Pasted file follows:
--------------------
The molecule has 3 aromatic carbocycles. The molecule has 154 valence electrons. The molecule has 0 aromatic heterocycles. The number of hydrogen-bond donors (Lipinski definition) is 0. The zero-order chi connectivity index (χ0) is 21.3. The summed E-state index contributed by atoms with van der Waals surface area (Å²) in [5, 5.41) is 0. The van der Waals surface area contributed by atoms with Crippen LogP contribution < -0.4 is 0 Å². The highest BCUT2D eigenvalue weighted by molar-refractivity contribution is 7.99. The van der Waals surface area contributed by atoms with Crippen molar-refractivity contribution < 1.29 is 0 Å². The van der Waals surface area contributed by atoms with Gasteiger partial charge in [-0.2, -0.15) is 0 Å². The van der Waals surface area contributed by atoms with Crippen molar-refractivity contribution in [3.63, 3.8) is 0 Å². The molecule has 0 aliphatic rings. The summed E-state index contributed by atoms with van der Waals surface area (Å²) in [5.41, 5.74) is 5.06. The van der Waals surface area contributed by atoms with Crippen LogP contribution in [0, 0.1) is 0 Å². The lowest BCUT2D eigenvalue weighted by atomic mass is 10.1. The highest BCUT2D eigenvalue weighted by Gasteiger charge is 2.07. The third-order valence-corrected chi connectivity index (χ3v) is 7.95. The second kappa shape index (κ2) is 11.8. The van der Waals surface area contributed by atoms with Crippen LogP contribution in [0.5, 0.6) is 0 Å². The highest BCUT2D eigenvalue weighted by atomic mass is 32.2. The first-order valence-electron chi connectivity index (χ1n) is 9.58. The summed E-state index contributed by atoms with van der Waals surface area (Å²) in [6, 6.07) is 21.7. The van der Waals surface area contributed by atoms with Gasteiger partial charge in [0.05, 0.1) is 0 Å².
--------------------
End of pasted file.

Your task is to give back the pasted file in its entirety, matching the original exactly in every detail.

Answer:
The molecule has 3 aromatic carbocycles. The molecule has 154 valence electrons. The molecule has 0 aromatic heterocycles. The number of hydrogen-bond donors (Lipinski definition) is 0. The zero-order chi connectivity index (χ0) is 21.3. The summed E-state index contributed by atoms with van der Waals surface area (Å²) in [5, 5.41) is 0. The van der Waals surface area contributed by atoms with Crippen LogP contribution < -0.4 is 0 Å². The highest BCUT2D eigenvalue weighted by molar-refractivity contribution is 7.99. The van der Waals surface area contributed by atoms with Crippen molar-refractivity contribution < 1.29 is 0 Å². The van der Waals surface area contributed by atoms with Gasteiger partial charge in [-0.2, -0.15) is 0 Å². The van der Waals surface area contributed by atoms with Crippen molar-refractivity contribution in [3.63, 3.8) is 0 Å². The molecule has 0 aliphatic rings. The summed E-state index contributed by atoms with van der Waals surface area (Å²) in [5.41, 5.74) is 5.06. The van der Waals surface area contributed by atoms with Crippen LogP contribution in [0, 0.1) is 0 Å². The lowest BCUT2D eigenvalue weighted by atomic mass is 10.1. The highest BCUT2D eigenvalue weighted by Gasteiger charge is 2.07. The third-order valence-corrected chi connectivity index (χ3v) is 7.95. The second kappa shape index (κ2) is 11.8. The van der Waals surface area contributed by atoms with Crippen LogP contribution in [0.5, 0.6) is 0 Å². The highest BCUT2D eigenvalue weighted by atomic mass is 32.2. The first-order valence-electron chi connectivity index (χ1n) is 9.58. The summed E-state index contributed by atoms with van der Waals surface area (Å²) in [6, 6.07) is 21.7. The van der Waals surface area contributed by atoms with Gasteiger partial charge in [0.05, 0.1) is 0 Å².